The neighborhood of Amoreiras is best known for its mall, encased within towering glass buildings that are visible from across Lisbon. We wouldn't be visiting Amoreiras, though, for its luxury shopping or modern architecture, but to see something more ancient: the Reservatório da Mãe d'Água, a cistern built in the 1740s.
Built in the mid 1700s, the Aqueduct das Águas Livres soars 65 meters above the Alcantâra Valley. Today, the waters have stopped running, and the aqueduct has been opened to tourism. For a small fee, you can walk all the way across.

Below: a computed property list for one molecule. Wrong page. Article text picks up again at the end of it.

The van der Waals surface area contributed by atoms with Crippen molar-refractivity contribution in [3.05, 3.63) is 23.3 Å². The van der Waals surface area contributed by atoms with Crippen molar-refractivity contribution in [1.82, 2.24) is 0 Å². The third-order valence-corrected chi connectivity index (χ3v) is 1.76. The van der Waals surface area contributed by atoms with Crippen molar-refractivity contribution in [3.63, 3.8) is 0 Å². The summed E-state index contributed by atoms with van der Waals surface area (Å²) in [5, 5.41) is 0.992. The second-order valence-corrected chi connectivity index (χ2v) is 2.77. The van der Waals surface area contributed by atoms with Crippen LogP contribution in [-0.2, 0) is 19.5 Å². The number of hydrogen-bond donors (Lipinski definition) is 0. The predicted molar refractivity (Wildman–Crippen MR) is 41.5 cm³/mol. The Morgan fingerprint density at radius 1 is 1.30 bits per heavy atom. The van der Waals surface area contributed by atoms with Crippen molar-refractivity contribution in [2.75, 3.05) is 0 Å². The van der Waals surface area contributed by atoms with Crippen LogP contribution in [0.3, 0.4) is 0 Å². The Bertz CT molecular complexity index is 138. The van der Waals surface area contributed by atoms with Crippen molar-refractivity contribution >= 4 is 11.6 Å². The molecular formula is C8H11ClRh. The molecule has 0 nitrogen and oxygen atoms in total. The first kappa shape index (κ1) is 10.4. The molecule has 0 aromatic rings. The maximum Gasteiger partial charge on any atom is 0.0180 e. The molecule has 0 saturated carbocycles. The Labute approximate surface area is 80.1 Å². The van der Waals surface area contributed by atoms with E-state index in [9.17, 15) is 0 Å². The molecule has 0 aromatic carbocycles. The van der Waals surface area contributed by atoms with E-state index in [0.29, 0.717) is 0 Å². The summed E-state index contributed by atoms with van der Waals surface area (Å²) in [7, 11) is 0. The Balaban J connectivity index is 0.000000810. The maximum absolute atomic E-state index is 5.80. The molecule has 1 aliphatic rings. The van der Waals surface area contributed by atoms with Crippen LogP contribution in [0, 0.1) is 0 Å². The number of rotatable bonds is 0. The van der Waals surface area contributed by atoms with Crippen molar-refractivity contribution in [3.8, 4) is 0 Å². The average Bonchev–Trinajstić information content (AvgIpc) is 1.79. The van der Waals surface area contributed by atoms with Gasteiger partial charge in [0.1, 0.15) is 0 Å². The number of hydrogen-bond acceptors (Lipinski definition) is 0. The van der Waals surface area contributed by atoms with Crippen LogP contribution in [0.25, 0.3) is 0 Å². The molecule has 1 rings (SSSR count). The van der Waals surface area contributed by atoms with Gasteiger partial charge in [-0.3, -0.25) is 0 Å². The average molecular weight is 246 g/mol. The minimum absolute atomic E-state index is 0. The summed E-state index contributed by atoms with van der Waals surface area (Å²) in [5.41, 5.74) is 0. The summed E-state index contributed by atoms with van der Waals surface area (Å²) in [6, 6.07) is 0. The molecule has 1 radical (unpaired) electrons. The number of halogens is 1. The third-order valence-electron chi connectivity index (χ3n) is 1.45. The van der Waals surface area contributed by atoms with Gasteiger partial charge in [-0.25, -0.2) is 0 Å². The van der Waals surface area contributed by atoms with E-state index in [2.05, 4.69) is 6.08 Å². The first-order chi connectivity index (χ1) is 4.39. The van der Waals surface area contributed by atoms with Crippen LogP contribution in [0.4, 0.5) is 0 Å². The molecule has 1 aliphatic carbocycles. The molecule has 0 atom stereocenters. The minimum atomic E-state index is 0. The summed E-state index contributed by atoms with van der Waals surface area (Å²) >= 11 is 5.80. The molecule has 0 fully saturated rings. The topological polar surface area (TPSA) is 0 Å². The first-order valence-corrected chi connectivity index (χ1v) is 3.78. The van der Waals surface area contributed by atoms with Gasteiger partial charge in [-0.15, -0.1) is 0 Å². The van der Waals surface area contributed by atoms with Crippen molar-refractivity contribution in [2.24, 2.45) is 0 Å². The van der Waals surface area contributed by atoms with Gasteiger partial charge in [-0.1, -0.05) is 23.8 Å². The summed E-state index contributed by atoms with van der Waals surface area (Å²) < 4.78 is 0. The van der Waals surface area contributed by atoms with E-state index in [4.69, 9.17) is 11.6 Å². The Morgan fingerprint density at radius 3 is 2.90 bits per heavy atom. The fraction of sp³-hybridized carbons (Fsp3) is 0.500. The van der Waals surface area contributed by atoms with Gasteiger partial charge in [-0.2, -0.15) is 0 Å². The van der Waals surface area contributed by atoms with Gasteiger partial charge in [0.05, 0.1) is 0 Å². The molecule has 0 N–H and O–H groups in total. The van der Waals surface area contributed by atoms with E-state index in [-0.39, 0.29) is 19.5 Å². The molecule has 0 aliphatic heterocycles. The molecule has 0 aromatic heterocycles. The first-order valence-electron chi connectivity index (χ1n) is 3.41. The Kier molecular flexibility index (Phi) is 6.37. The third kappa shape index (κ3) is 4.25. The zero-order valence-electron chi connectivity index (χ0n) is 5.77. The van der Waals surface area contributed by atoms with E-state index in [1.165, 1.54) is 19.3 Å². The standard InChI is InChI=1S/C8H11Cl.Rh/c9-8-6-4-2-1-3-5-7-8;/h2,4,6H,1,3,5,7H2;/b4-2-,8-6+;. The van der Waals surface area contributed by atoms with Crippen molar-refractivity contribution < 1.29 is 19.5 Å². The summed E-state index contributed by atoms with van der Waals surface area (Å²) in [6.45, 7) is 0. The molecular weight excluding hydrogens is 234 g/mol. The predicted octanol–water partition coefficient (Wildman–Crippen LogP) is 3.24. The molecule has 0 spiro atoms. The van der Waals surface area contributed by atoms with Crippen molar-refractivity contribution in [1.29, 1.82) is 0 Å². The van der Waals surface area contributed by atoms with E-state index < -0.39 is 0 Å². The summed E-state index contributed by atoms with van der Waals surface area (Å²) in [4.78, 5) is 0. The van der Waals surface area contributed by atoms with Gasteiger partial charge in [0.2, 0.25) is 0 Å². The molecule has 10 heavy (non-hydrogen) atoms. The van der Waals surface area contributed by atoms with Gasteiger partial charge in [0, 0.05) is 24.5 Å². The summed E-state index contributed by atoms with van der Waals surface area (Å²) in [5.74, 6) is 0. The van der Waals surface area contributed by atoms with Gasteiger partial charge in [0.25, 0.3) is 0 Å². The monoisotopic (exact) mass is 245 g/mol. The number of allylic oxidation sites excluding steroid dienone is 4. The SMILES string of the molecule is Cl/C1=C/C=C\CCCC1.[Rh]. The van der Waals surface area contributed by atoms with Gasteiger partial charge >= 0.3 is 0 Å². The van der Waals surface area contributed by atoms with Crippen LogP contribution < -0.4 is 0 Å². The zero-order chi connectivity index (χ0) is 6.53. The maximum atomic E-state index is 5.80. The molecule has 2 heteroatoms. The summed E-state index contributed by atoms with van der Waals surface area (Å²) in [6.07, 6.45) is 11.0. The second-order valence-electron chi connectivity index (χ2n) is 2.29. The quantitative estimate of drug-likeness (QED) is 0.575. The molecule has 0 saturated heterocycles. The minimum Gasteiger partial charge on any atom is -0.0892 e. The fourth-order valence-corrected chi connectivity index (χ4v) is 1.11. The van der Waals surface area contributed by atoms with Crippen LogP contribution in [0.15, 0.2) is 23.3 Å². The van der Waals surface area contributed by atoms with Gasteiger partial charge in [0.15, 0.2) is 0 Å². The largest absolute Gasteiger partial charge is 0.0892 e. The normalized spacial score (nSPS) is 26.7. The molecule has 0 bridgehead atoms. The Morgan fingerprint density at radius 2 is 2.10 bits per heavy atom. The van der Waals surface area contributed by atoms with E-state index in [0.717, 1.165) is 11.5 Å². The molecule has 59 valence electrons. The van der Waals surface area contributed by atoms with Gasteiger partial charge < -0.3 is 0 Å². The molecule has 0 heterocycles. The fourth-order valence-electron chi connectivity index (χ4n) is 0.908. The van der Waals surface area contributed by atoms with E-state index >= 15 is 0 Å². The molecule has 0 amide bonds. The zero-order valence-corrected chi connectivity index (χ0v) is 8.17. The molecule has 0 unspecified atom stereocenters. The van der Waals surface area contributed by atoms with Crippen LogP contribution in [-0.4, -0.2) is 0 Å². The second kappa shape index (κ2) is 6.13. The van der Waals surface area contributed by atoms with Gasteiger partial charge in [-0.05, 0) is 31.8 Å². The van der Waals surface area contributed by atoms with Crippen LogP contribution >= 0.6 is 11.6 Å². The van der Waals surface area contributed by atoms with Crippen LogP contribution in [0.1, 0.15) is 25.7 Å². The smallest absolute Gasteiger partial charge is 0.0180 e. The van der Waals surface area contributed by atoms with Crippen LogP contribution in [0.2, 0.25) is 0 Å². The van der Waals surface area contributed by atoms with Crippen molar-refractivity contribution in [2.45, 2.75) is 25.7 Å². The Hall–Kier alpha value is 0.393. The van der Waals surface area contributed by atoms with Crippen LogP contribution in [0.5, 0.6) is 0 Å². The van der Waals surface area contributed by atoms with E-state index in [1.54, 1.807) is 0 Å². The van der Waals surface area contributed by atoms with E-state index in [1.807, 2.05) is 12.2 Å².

Located within the old Barbadinhos Pumping Station, the Museu da Agua introduces visitors to the once-painful process of bringing drinking water to the people of Lisbon. The museum's highlight is its engine room, where 19th-century steam-powered pumping machines have been preserved in magnificent condition.